Tuesday, August 10, 2010

Lingua Franca

The documentary "Speaking in Tongues" came on PBS this evening. The single most depressing thing about it is the idea, stated by and attributed to America parents, that children can only learn a single language - any new language that they learn must damage their understanding and facility with English.

I understand why language is so important to people, and why it's such an issue in the United States - for Americans, there is an undercurrent of resentment of the perceived rejection of America and American culture that learning other languages represents. This is sometimes semi-diplomatically couched in the need for a common language, but the old joke: "If English was good enough for the Baby Jesus, it's good enough for you" is never far from the surface. By the same token, many immigrant families see preservation of the mother tongue as an essential part of resisting overall homogenization, and see the American desire for everyone to speak English as a continuation of a program of cultural extermination dating back to colonial times. These were concepts I was well aware of. But the idea that children must learn a single language exclusively in order to reach maximum fluency is a new one for me, and it's bothersome, if for no other reason than it seems to be little more than a cover for a yet another variety of pride in ignorance - especially given the generally poor fluency that many Americans demonstrate with English.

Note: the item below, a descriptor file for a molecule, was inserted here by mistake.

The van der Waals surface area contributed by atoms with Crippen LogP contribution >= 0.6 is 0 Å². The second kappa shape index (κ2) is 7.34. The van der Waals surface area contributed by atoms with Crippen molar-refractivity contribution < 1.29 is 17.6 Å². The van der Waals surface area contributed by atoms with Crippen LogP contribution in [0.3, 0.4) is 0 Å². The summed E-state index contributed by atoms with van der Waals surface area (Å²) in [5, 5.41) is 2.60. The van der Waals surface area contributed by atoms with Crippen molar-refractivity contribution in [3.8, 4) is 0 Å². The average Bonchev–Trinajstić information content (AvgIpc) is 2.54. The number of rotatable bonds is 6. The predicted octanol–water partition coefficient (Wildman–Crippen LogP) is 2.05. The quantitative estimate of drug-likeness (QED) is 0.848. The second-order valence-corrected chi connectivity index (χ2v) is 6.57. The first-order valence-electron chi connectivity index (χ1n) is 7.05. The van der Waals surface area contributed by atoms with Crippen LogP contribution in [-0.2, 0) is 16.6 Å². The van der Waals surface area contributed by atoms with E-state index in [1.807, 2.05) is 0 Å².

But no matter what the reason, it's a problem that needs a solution. On the one hand, it is a lot easier to communicate with people when you share a common language. On the other hand, the United States is one of the few nations on Earth where one can be considered highly educated, yet not speak a second language, and being able to communicate with others in their own languages (or simply understand them) is becoming more and more important.

Right now I often think that Americans are convinced that the rest of the world needs us more than we need them and so they should have to learn our language. If that's true, there is a rude awakening in store, because even if they need us now, they won't need us forever.

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